IceCube records a million times more muon tracks moving downward through the ice than upward, mainly debris from direct cosmic-ray hits on the surface or secondary products of cosmic-ray collisions with Earth’s atmosphere. Muons moving upward, however, signal neutrinos that have passed all the way through Earth. When the telescope is searching for bright neutrino sources in the northern sky, the planet makes a marvelous filter.

Zeroing in on gamma-ray bursts
A network of satellites circles the globe and reports almost 700 GRBs each year, which readily stand out from the cosmic background. They’re timed, their positions are triangulated, and the data are distributed by an international group of researchers. Some blaze for less than two seconds and others for a few minutes. Neutrinos they produce should arrive at IceCube during the burst or close to it.

“IceCube’s precision timing and charge resolution, plus its large size, allow it to precisely determine where a neutrino comes from – often to within one degree,” says Lisa Gerhardt of Berkeley Lab, whose research has focused on detecting ultra-high-energy neutrino interactions. Indeed, a GRB neutrino should send a muon track through the ice with an angular resolution of about one degree with respect to the GRB’s position in the sky.

IceCube researchers sifted through data on 307 GRBs from two periods in 2008 and 2009 when IceCube was still under construction, looking for records of muon trails coincident in time and space with GRBs. (Forty strings, with 60 DOMs each, had been installed by 2008, and 59 strings by 2009. The finished IceCube has 86 strings.) The fireball model predicted that when the expected flux from all the samples had been summed, at least 8.4 related muon events would be found within 10 degrees of a GRB during the seconds or minutes when it was blazing brightly.

“Different calculations of the neutrino flux from GRBs are based on slightly different assumptions about how the neutrinos are produced and on uncertainties such as how fast the fireball is moving toward us,” says Klein. “Among the published predictions, the lowest estimate of neutrino production is about a quarter of what the fireball model predicts. That’s barely consistent with our zero observations.”

Says Halzen, “After observing gamma-ray bursts for two years, we have not detected the telltale neutrinos for cosmic ray acceleration.”

If it’s likely that GRBs aren’t up to the task of accelerating cosmic rays to ultra-high-energies, what are the options? Klein points to a salient fact about natural accelerators: a small, rapidly spinning object must accelerate particles very rapidly; this requires an extremely energy-dense environment, and there are many ways the particles could lose energy during the acceleration process.

“But remember the other popular model of ultra-high-energy cosmic rays, active galactic nuclei,” says Klein. “GRBs are small, but AGNs are big – great big accelerators that may be able to accelerate particles to very high energies without significant loss.”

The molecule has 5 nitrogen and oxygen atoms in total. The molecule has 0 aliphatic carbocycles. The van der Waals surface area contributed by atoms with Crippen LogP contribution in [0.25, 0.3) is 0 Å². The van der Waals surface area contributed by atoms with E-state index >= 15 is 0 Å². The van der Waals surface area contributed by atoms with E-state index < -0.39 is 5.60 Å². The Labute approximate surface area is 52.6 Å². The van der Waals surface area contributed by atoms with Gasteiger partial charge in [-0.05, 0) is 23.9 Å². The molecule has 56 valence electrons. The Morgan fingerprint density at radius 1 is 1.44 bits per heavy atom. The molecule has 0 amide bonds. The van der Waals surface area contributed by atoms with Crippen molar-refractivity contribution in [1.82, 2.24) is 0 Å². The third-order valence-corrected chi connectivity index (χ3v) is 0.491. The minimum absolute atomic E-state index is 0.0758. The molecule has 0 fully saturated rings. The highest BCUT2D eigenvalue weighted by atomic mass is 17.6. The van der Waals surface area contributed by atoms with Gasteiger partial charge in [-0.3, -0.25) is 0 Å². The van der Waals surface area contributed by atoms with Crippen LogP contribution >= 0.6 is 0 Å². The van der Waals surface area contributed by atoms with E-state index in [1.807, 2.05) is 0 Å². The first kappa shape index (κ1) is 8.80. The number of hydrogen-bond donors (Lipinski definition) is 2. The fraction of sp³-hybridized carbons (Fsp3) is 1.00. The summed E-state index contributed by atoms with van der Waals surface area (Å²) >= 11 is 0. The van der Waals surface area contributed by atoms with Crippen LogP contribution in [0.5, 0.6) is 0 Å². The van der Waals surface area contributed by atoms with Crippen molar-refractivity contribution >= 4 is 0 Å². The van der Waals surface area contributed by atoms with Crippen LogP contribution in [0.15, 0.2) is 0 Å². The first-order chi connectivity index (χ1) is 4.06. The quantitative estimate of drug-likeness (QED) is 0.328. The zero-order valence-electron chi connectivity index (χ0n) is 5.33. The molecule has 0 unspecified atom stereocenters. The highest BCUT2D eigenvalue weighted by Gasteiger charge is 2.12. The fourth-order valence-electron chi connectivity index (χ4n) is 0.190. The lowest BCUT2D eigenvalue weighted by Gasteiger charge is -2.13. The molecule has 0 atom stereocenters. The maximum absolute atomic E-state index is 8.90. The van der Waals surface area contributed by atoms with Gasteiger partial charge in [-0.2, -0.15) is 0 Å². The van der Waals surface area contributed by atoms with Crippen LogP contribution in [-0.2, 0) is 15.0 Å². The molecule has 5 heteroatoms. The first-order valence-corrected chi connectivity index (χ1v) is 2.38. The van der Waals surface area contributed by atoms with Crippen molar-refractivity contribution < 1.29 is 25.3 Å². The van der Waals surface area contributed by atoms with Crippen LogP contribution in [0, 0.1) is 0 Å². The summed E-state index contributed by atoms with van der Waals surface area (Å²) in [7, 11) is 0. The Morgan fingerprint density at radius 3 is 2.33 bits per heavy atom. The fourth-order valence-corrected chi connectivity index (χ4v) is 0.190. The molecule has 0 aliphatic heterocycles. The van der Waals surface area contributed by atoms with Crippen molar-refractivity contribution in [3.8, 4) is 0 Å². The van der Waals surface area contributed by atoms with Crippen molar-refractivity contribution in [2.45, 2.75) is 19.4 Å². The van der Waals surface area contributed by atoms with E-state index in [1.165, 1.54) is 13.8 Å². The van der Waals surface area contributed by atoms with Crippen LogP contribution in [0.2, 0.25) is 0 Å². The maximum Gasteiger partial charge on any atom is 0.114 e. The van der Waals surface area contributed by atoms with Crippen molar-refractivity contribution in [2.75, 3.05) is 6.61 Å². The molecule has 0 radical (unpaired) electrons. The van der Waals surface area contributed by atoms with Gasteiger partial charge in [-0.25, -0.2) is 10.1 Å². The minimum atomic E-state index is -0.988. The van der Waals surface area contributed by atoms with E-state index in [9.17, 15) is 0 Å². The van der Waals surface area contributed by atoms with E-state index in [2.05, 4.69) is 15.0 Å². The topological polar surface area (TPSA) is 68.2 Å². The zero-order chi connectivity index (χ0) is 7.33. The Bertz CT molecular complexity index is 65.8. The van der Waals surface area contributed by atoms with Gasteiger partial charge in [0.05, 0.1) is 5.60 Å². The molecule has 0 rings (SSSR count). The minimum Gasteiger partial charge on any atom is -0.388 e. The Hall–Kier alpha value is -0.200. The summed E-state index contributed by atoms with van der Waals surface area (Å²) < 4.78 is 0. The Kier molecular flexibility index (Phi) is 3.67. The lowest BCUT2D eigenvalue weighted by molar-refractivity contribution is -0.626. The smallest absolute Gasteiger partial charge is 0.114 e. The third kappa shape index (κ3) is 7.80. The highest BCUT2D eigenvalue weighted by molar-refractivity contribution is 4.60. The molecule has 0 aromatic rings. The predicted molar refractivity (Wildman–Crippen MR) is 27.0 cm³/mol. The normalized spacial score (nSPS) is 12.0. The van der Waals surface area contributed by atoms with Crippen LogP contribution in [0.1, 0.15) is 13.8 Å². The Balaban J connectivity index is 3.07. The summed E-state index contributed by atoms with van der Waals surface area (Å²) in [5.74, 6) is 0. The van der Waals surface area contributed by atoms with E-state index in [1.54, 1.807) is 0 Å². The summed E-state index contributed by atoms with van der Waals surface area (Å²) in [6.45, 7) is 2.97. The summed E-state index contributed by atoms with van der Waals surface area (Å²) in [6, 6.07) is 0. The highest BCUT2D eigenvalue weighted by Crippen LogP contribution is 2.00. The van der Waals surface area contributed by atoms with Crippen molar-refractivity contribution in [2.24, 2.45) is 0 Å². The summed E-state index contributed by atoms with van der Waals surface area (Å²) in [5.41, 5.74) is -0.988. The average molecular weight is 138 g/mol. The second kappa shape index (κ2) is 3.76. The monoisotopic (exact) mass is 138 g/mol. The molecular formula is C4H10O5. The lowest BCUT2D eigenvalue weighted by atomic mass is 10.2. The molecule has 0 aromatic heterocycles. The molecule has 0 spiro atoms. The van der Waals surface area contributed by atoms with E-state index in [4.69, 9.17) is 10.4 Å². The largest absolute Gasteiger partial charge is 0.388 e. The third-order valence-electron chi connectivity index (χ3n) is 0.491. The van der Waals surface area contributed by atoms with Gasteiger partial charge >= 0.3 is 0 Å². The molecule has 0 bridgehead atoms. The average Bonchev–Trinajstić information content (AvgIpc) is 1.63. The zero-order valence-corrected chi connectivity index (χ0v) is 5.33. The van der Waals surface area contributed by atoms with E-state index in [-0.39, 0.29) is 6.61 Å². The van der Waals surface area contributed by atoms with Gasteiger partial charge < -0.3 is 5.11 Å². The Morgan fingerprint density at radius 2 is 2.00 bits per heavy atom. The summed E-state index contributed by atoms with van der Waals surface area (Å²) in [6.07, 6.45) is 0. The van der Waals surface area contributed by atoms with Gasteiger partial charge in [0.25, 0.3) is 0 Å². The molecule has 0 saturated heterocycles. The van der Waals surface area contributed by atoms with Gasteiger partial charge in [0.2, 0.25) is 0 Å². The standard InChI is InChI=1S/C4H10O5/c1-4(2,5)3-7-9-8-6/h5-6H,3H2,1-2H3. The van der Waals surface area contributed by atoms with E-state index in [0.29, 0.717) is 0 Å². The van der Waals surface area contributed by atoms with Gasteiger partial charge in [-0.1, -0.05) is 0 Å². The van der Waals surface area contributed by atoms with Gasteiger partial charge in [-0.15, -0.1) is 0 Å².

Are AGNs the real source of the highest-energy cosmic rays? IceCube has looked for neutrinos from active galactic nuclei, but as yet the data sets are not sensitive enough to set significant limits. For now, IceCube has nothing to say on the subject – beyond the fact that the fireball model of GRBs can’t meet the specs.


“An absence of neutrinos associated with cosmic ray acceleration in gamma-ray bursts,” by R. Abbasi et al (the IceCube Collaboration), appears in the April 19, 2012, issue of Nature and is available online to subscribers at Collaboration members currently or formerly with Berkeley Lab include Keith Beattie, Kirill Filimonov, Lisa Gerhardt, Ariel Goldschmidt, Chang Hyon Ha, Spencer Klein, Howard Matis, Sandra Miarecki, David Nygren, Gerald Przybylski, Thorsten Stezelberger, and Robert Stokstad; Filimonov, Gerhardt, Ha, Klein, and Miarecki are also with the University of California at Berkeley.

The IceCube Collaboration includes over 260 researchers from 42 institutions in 11 countries and is supported by agencies and foundations in Belgium, Germany, Japan, and Sweden, with primary funding from the National Science Foundation and major support from the U.S. Department of Energy’s Office of Science. Visit the IceCube website at, read the press release concerning this work at, and access a selection of images at

At Berkeley Lab, DOE’s Office of Science supports participation in IceCube primarily through the National Energy Research Scientific Computing Center (NERSC). Visit

DOE’s Office of Science is the single largest supporter of basic research in the physical sciences in the United States, and is working to address some of the most pressing challenges of our time. For more information, please visit

Lawrence Berkeley National Laboratory addresses the world’s most urgent scientific challenges by advancing sustainable energy, protecting human health, creating new materials, and revealing the origin and fate of the universe. Founded in 1931, Berkeley Lab’s scientific expertise has been recognized with 13 Nobel prizes. The University of California manages Berkeley Lab for the U.S. Department of Energy’s Office of Science. For more, visit